Friday, February 24, 2012

Normalizer or awfulizer?

With thanks to my friend, Joy, for the term awfulizer . . .

I know a few awfulizers. Headaches are signs of brain cancer, lumps are other kinds of cancers, any forgotten detail means we have Alzheimer's, we’re all going to get laid off, the world is ending—I’m sure you know some awfulizers, too. Maybe you are one.

Not me, all my life I’ve been a normalizer—whatever is going on with me is normal, nothing is wrong, I’m fine and everything will work out. Usually I’m right, but sometimes I’m drastically wrong. When talking through this with Kent last night, he immediately reminded me of the scallops incident. He’s right, that’s a perfect example:
A few years back, my mother (an RN) was in town and took me, my brother and sister-in-law out to dinner at a nice restaurant. I ordered the scallops. When we were about halfway through dinner, I commented on how much I loved scallops even though I couldn’t really taste them once I’d eaten a couple, and wasn’t it weird how they make your mouth numb? My mother immediately told me to put my fork down right then and never eat scallops again. It had never occurred to me that my reaction wasn’t normal. I’m just lucky my airway didn’t close then.
I was diagnosed with asthma in my 20s while in the Army. I’ve basically ignored it ever since, and I’d decided surely I didn’t have any problems because I don’t wheeze. I didn’t know enough about asthma to understand that wheezing is just one symptom. Besides, I was a wind instrumentalist for decades and I've run most of my life too. How could I have asthma and do those things?

I got a wakeup call on Tuesday. As I wrote earlier this month, I’ve really struggled with breathing and with coughing ever since that pipe burst in January. So I went to the doctor on Tuesday; he ran a breathing test and I didn't do so well. In fact, my lung capacity was 50% of what it should be (his exact statement to me was that I had the lung capacity of an 84 year old). Boy, that got my attention.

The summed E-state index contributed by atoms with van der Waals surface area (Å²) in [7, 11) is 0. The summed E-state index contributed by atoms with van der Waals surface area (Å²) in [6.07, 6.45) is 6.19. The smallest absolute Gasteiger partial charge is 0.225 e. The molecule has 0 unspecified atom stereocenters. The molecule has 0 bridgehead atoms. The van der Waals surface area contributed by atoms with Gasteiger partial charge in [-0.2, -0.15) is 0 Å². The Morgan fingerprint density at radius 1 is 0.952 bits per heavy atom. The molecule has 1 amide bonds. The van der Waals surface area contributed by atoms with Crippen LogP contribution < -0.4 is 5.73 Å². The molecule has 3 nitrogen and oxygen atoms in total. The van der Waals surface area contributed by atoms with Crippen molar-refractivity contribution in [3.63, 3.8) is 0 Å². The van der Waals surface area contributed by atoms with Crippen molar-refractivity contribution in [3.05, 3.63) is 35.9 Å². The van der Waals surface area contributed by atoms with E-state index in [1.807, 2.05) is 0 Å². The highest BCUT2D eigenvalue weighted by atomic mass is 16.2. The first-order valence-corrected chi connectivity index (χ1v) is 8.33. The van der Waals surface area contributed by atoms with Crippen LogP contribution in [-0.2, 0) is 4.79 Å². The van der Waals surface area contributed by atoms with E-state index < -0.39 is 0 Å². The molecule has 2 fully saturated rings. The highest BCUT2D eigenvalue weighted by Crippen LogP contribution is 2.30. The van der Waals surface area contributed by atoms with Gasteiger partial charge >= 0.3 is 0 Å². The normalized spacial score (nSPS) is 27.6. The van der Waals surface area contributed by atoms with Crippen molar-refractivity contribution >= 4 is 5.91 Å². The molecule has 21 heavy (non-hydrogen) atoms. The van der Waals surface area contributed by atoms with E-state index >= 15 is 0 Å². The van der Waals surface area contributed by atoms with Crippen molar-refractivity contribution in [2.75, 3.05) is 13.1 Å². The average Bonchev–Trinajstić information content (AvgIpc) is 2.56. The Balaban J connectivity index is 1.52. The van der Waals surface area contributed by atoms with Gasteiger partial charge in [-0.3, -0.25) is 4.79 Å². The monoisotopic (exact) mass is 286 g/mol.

I got some immediate treatment on the spot which improved things dramatically in the short term. I’m on some drugs to get me to the point where I can be on a long term care plan, and have a follow up appointment in a couple of weeks. I'm reading everything I can find about asthma from reputable sources, and I'm paying attention to my lungs now. I think I dodged a bullet.

I've also realized that normalizing everything is not any more effective or helpful than awfulizing things. So now I need to find that balance between the two. Don't expect me to turn into Chicken Little. But I probably need to back off the Orphan Annie routine just a bit.

4 comments:

Joybells said...

I agree! There's no point singing "Toooooooomorrow, tomorrow, I love ya, tomorrow!" if you don't actually make it to tomorrow.

I'm so glad you got the help and attention you needed, and that you're working on a plan.

sabrina said...

turns out i'm a normalizer too. when i finally went to the dr. in 2007 he said that i should have gone to the ER - it was that bad. the other random i've learned along the way - is don't try to ween yourself off the meds because you are feeling better...it's not a good idea. i learned that the hard way. hope you feel better soon!

kittiesx3 said...

Sabrina, your advice the other day helped a lot and I'm sure not stopping these meds till they're done. As you probably already guessed, I move to the inhaler version of them as soon as the pills are finished. Better living (and breathing) through chemistry!

Jeanne said...

Most women, I think, need to teach themselves to stop veering between awfulizer and normalizer...the truth is usually somewhere in between.